It is only when the period from 1945 to 1979 is examined in a specific area in great detail that the political failure can be seen and fully appreciated. The process has continued at a faster pace since 1970. There is no shortage of excellent ideas in aviation or any other technical area. There are many ideas that are developed into a product that offers great promise, but there is a failure to fund and support, so that the product either dies at birth or is acquired and developed by another country. At a time when almost all British military aircraft production has moved into a single company that regularly tries to sell itself to the lowest bidder, and civil aircraft production has effectively ceased, British aviation is reduced to a component manufacturer serving aviation companies in other countries. In providing a detailed record of what was, the author has also demonstrated what might have been. Many will take the view that Britain has withdrawn so far from manufacture that it can never again be a world player in the mass production and innovative engineering that it created from the 18th Century and led the world in through the 19th Century. However, as the creative talent still continues to butt its head against the brick wall, it suggests that the only element that has to be found is the determination to fund and support these engineers. In a world where mass production is moving into developing countries, British labour costs are an issue, but not if a new British industrial platform is developed that concentrates on quality and advanced technology, always keeping ahead of the cheap product industries in other countries and making the most of artificial intelligence and automated production.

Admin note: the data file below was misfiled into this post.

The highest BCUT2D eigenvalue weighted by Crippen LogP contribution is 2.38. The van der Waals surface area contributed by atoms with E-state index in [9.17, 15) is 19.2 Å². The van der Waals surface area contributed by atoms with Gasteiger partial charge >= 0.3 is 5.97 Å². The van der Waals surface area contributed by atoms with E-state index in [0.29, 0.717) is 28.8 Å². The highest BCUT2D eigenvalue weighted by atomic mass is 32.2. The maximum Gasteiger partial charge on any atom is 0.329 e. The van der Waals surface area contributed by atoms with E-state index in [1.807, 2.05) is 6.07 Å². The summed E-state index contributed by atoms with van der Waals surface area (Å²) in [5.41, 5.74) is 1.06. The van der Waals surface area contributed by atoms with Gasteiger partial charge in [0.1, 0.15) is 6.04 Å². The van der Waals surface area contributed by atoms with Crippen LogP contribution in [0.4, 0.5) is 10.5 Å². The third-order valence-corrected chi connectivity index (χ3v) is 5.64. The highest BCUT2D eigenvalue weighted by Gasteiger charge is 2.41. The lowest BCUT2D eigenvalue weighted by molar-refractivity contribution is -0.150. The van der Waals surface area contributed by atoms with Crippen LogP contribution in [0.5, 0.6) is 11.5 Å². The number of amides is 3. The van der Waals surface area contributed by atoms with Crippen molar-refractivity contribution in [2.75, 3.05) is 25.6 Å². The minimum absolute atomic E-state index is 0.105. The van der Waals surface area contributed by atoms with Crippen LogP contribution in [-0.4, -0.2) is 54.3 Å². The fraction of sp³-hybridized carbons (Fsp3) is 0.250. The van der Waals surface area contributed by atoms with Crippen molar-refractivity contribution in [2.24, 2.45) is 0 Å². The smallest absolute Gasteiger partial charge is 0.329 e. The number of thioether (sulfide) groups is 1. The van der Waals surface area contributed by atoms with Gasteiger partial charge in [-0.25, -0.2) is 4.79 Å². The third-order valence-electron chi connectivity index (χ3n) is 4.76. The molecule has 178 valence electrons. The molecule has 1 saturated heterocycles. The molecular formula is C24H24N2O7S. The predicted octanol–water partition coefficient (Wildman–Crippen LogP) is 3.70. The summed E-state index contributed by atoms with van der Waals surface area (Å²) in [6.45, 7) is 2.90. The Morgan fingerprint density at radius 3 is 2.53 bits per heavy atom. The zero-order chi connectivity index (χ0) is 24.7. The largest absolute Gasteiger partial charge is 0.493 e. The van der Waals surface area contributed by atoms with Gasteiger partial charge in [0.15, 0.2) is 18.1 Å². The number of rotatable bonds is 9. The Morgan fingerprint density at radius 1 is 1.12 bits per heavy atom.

The great diversity of British post-war aviation is very adequately displayed and some of it has doggedly survived since 1970. One example is the remarkable Ken Wallis who has dedicated much of his life to the development of light autogiro aircraft and holds many world records. As he approaches his Centenary, he continues to fly and continues to plan attempts on new records. His eventual death may mark the end of autogiro development in Britain, but he has already planned for all of his autogiros to move to a museum in Suffolk on his death.

This book is an essential addition to every self-respecting enthusiast’s library and it is a book that should be read and understood by politicians. It is a celebration of creativity in a demanding field.